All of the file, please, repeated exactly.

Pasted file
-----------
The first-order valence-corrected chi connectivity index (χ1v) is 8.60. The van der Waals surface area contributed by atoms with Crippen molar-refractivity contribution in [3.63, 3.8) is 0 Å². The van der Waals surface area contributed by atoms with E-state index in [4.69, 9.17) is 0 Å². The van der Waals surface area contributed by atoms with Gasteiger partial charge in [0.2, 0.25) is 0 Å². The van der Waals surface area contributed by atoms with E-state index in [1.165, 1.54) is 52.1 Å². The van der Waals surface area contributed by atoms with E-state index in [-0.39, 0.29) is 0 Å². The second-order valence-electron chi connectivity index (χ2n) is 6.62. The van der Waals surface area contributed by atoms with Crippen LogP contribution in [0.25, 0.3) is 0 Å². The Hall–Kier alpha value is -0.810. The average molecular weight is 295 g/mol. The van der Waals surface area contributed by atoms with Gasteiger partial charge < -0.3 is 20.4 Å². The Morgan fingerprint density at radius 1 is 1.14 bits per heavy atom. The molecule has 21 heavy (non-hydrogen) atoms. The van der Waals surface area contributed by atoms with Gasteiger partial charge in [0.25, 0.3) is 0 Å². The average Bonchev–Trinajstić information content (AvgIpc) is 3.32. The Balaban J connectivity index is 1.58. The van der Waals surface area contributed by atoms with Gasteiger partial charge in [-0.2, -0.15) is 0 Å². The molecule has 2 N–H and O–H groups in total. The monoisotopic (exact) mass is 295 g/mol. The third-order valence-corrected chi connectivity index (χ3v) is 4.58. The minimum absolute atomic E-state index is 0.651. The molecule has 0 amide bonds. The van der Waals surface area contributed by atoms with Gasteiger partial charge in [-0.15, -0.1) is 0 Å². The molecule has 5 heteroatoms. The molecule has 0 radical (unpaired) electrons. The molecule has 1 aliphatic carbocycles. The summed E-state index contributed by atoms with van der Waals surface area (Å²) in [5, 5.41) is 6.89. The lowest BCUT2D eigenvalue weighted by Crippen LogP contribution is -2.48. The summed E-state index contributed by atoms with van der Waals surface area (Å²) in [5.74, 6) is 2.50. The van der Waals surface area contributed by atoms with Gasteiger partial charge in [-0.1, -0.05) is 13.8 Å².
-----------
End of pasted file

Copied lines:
The first-order valence-corrected chi connectivity index (χ1v) is 8.60. The van der Waals surface area contributed by atoms with Crippen molar-refractivity contribution in [3.63, 3.8) is 0 Å². The van der Waals surface area contributed by atoms with E-state index in [4.69, 9.17) is 0 Å². The van der Waals surface area contributed by atoms with Gasteiger partial charge in [0.2, 0.25) is 0 Å². The van der Waals surface area contributed by atoms with E-state index in [1.165, 1.54) is 52.1 Å². The van der Waals surface area contributed by atoms with E-state index in [-0.39, 0.29) is 0 Å². The second-order valence-electron chi connectivity index (χ2n) is 6.62. The van der Waals surface area contributed by atoms with Crippen LogP contribution in [0.25, 0.3) is 0 Å². The Hall–Kier alpha value is -0.810. The average molecular weight is 295 g/mol. The van der Waals surface area contributed by atoms with Gasteiger partial charge < -0.3 is 20.4 Å². The Morgan fingerprint density at radius 1 is 1.14 bits per heavy atom. The molecule has 21 heavy (non-hydrogen) atoms. The van der Waals surface area contributed by atoms with Gasteiger partial charge in [0.25, 0.3) is 0 Å². The average Bonchev–Trinajstić information content (AvgIpc) is 3.32. The Balaban J connectivity index is 1.58. The van der Waals surface area contributed by atoms with Gasteiger partial charge in [-0.2, -0.15) is 0 Å². The molecule has 2 N–H and O–H groups in total. The monoisotopic (exact) mass is 295 g/mol. The third-order valence-corrected chi connectivity index (χ3v) is 4.58. The minimum absolute atomic E-state index is 0.651. The molecule has 0 amide bonds. The van der Waals surface area contributed by atoms with Gasteiger partial charge in [-0.15, -0.1) is 0 Å². The molecule has 5 heteroatoms. The molecule has 0 radical (unpaired) electrons. The molecule has 1 aliphatic carbocycles. The summed E-state index contributed by atoms with van der Waals surface area (Å²) in [5, 5.41) is 6.89. The lowest BCUT2D eigenvalue weighted by Crippen LogP contribution is -2.48. The summed E-state index contributed by atoms with van der Waals surface area (Å²) in [5.74, 6) is 2.50. The van der Waals surface area contributed by atoms with Gasteiger partial charge in [-0.1, -0.05) is 13.8 Å².